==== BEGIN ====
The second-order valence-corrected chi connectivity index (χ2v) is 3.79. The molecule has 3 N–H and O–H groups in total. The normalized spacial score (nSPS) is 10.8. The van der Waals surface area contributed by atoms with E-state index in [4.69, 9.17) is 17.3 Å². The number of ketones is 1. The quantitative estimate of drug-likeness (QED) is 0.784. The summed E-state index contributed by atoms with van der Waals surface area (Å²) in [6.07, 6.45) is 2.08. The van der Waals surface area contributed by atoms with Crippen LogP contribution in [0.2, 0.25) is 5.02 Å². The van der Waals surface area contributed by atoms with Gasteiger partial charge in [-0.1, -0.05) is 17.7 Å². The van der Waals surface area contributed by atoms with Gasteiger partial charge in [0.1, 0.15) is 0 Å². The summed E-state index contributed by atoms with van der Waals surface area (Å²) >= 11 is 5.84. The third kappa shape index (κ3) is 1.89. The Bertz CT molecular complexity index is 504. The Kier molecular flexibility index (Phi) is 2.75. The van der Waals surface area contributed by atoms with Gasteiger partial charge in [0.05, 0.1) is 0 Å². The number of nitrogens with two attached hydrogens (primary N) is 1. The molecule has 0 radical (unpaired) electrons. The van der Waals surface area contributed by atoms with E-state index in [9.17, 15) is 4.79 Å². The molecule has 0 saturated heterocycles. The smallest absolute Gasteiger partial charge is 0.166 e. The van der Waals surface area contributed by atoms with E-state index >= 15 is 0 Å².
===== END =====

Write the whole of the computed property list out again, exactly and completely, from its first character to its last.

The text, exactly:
The second-order valence-corrected chi connectivity index (χ2v) is 3.79. The molecule has 3 N–H and O–H groups in total. The normalized spacial score (nSPS) is 10.8. The van der Waals surface area contributed by atoms with E-state index in [4.69, 9.17) is 17.3 Å². The number of ketones is 1. The quantitative estimate of drug-likeness (QED) is 0.784. The summed E-state index contributed by atoms with van der Waals surface area (Å²) in [6.07, 6.45) is 2.08. The van der Waals surface area contributed by atoms with Crippen LogP contribution in [0.2, 0.25) is 5.02 Å². The van der Waals surface area contributed by atoms with Gasteiger partial charge in [-0.1, -0.05) is 17.7 Å². The van der Waals surface area contributed by atoms with Gasteiger partial charge in [0.1, 0.15) is 0 Å². The summed E-state index contributed by atoms with van der Waals surface area (Å²) >= 11 is 5.84. The third kappa shape index (κ3) is 1.89. The Bertz CT molecular complexity index is 504. The Kier molecular flexibility index (Phi) is 2.75. The van der Waals surface area contributed by atoms with Gasteiger partial charge in [0.05, 0.1) is 0 Å². The number of nitrogens with two attached hydrogens (primary N) is 1. The molecule has 0 radical (unpaired) electrons. The van der Waals surface area contributed by atoms with E-state index in [9.17, 15) is 4.79 Å². The molecule has 0 saturated heterocycles. The smallest absolute Gasteiger partial charge is 0.166 e. The van der Waals surface area contributed by atoms with E-state index >= 15 is 0 Å².